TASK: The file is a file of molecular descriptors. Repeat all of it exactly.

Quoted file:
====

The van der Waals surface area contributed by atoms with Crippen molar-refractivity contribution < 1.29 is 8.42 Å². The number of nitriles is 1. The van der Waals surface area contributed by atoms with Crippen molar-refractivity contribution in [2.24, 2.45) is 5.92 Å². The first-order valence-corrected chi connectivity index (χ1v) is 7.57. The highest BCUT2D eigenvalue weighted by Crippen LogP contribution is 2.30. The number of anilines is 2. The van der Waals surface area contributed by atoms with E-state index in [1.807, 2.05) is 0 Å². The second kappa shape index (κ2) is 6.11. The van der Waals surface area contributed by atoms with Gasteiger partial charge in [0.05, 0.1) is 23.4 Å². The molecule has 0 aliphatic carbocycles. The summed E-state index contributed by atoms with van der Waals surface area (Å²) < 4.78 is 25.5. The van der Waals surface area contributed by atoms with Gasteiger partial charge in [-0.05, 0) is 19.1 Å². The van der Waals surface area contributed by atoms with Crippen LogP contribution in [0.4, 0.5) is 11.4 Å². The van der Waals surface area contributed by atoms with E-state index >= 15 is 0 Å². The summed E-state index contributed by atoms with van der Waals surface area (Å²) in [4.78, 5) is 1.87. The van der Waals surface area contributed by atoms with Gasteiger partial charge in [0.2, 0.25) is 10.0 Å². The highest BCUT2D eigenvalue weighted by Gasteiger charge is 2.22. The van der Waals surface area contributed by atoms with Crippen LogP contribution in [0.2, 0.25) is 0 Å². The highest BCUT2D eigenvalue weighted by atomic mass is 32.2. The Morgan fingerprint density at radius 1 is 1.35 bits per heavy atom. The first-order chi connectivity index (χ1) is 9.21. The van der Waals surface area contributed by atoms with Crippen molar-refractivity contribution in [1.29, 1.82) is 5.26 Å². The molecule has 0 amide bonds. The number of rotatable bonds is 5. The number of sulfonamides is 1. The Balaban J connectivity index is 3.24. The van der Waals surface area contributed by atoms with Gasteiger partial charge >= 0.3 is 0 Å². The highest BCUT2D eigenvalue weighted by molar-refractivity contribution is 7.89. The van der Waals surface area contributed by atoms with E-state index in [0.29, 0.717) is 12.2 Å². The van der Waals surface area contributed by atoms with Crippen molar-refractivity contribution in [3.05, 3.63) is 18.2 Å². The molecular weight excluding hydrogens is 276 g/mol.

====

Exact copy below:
The van der Waals surface area contributed by atoms with Crippen molar-refractivity contribution < 1.29 is 8.42 Å². The number of nitriles is 1. The van der Waals surface area contributed by atoms with Crippen molar-refractivity contribution in [2.24, 2.45) is 5.92 Å². The first-order valence-corrected chi connectivity index (χ1v) is 7.57. The highest BCUT2D eigenvalue weighted by Crippen LogP contribution is 2.30. The number of anilines is 2. The van der Waals surface area contributed by atoms with E-state index in [1.807, 2.05) is 0 Å². The second kappa shape index (κ2) is 6.11. The van der Waals surface area contributed by atoms with Gasteiger partial charge in [0.05, 0.1) is 23.4 Å². The molecule has 0 aliphatic carbocycles. The summed E-state index contributed by atoms with van der Waals surface area (Å²) < 4.78 is 25.5. The van der Waals surface area contributed by atoms with Gasteiger partial charge in [-0.05, 0) is 19.1 Å². The van der Waals surface area contributed by atoms with Crippen LogP contribution in [0.4, 0.5) is 11.4 Å². The van der Waals surface area contributed by atoms with E-state index >= 15 is 0 Å². The summed E-state index contributed by atoms with van der Waals surface area (Å²) in [4.78, 5) is 1.87. The van der Waals surface area contributed by atoms with Gasteiger partial charge in [0.2, 0.25) is 10.0 Å². The highest BCUT2D eigenvalue weighted by Gasteiger charge is 2.22. The van der Waals surface area contributed by atoms with Crippen LogP contribution in [0.2, 0.25) is 0 Å². The highest BCUT2D eigenvalue weighted by atomic mass is 32.2. The Morgan fingerprint density at radius 1 is 1.35 bits per heavy atom. The first-order chi connectivity index (χ1) is 9.21. The van der Waals surface area contributed by atoms with Crippen molar-refractivity contribution in [1.29, 1.82) is 5.26 Å². The molecule has 0 amide bonds. The number of rotatable bonds is 5. The number of sulfonamides is 1. The Balaban J connectivity index is 3.24. The van der Waals surface area contributed by atoms with Gasteiger partial charge >= 0.3 is 0 Å². The highest BCUT2D eigenvalue weighted by molar-refractivity contribution is 7.89. The van der Waals surface area contributed by atoms with E-state index in [0.29, 0.717) is 12.2 Å². The van der Waals surface area contributed by atoms with Crippen molar-refractivity contribution in [3.05, 3.63) is 18.2 Å². The molecular weight excluding hydrogens is 276 g/mol.